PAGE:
Twist, a little hole-in-the-wall eatery in Forestville, serves the most substantial food in town.
We're talking big plates of good food, the amount of food you might find at an all-night truck stop somewhere along Interstate 40 near Oklahoma City. It's big food, but it's not mystery meat and gravy. It's California cooking with world influences writ large.
Twist opens at 11 a.m. except on Sundays and Mondays, when it is closed. If you get up late or like breakfast for lunch, check out chef Jeff Young's Daily Scramble ($12.95 ?). On a recent visit, he scrambled organic eggs and lit them up flavorwise with chorizo, mushrooms, spinach and English farmhouse cheddar, turned the scramble onto a plate, and filled it out with hash browns and griddled toast. This is the kind of breakfast that will carry you right past dinner, if need be.
The place is small, and the nine stools at the counter are often filled. There are some seats outside if the counter is full, and Toni Echols, chef Young's wife who serves the food and buses the tables and does everything that Young can't do, will bring your food outside to you.
Like any good diner, the prices are reasonable, but this being Forestville, the beverage list is better than most. Here's a half bottle of Merry Edwards 2010 Russian River Valley Pinot Noir for $32, and a whole bottle of 2010 Wine Guerilla Sonoma County Zinfandel for $24. If you want beer, there's Racer 5 IPA, Scrimshaw Pilsner, and yes, the obligatory PBR. Eleven non-alcoholic drinks include Boylan's black cherry and root beer, San Pellegrino citrus sodas, coconut water, Arnold Palmer iced tea and lemonade, and more.
The daily pasta special changes with the chef's whim, but on a recent night it was Spaghetti with Chicken ($12.95 ?), a big plate of tasty pasta and tender chicken tethered to the flavorful bass note of mushrooms and set afire with sweet, fruity and spicy-hot ground Aleppo pepper flakes.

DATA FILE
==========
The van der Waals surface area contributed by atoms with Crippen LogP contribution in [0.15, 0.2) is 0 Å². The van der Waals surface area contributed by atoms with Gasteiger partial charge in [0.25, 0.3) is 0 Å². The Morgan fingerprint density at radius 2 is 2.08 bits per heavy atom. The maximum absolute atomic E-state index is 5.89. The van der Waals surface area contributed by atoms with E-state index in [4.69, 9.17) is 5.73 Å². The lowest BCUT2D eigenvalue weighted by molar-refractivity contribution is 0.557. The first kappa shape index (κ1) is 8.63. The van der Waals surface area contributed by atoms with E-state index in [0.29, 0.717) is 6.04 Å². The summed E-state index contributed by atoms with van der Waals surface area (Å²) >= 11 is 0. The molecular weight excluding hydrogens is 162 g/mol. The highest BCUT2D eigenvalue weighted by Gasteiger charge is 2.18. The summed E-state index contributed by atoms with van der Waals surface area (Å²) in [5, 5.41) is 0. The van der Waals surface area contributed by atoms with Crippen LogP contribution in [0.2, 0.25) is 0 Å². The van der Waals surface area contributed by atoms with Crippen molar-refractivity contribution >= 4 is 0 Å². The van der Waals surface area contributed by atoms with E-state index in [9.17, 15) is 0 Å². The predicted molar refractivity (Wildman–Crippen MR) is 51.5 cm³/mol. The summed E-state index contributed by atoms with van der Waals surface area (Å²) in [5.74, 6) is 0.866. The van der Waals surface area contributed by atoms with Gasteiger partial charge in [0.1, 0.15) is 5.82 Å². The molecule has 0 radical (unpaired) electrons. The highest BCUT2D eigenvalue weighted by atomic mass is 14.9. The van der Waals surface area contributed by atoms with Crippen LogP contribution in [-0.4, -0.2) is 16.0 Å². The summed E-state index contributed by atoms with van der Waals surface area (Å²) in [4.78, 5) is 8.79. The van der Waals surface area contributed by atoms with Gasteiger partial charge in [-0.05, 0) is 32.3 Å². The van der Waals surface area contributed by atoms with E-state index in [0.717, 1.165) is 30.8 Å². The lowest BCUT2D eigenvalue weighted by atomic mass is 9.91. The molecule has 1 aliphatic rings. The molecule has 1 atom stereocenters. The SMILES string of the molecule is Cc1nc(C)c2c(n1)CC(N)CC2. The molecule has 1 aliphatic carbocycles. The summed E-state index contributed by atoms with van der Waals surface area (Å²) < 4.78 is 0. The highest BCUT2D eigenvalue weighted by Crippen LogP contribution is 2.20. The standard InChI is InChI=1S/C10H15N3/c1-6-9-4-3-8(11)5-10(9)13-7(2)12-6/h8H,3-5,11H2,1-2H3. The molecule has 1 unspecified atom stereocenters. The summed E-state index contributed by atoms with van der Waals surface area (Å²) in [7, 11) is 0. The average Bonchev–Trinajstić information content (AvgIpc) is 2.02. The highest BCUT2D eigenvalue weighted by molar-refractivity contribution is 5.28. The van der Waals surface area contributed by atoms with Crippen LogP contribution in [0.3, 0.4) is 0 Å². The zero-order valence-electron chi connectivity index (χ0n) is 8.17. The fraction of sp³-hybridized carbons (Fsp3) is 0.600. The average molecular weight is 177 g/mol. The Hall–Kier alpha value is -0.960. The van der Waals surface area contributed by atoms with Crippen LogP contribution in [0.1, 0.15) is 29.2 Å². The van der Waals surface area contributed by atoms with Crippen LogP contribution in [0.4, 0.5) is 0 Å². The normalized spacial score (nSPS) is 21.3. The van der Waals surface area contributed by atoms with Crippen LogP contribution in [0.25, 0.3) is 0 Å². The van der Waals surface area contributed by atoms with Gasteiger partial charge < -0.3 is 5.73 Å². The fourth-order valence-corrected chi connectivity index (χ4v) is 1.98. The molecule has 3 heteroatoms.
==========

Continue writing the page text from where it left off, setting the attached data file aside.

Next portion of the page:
Besides the pasta special, there's a daily Twist special. Salmon and Red Snapper Curry ($13.95 ) was on the chalkboard recently, laced with mushrooms in a rich Southeast Asian curry sauce properly layered with spices. The snapper tasted fine with the curry, but something in the distinct flavor and aroma of the salmon fought with the spices.
Want a light lunch and looking for a salad? You can get them at Twist, but bring your hunger for the Trio of Salads ($12.50 ). You get to choose three from six salads offered. Good choices are the roasted chicken salad with cashews, cilantro and Serrano chilies; the organic roasted beet salad with an herb vinaigrette; and bright green Brussels sprouts with carrots, toasted crushed walnuts and an orange sambal dressing.
Bring a friend or business acquaintance and pick at the delectable Cheese Platter ($14.50 ?). The platter features warm, panko-encrusted Laura Chenel goat cheese; Bellwether Farms' "Carmody," made with creamy Jersey cow milk; Bleating Heart's exquisite washed-rind and aged raw sheep's milk cheese, called "Fat Bottom Girl" after a Queen song, and the Central Coast Creamery's "Holey Cow," a cow's milk cheese with Swiss-like holes. It's all accompanied by a chunk of honeycomb, spicy fig and walnut chutney, griddle toast and dried fruits and nuts.
Of the two sandwiches tried, the Tri-Tip Sandwich ($13.95 ?) was the better, with charcoal-seared grass-fed beef, bacon, red onions, organic greens and creamy horseradish sauce on a toasted soft bun. The shredded pork in the Pulled Pork Sandwich ($11.15 ?) was unpleasantly tough and hard to eat. The meat was mixed with house-made barbecue sauce, topped with cole slaw, and served on a toasted rosemary focaccia roll. Both sandwiches come with salad.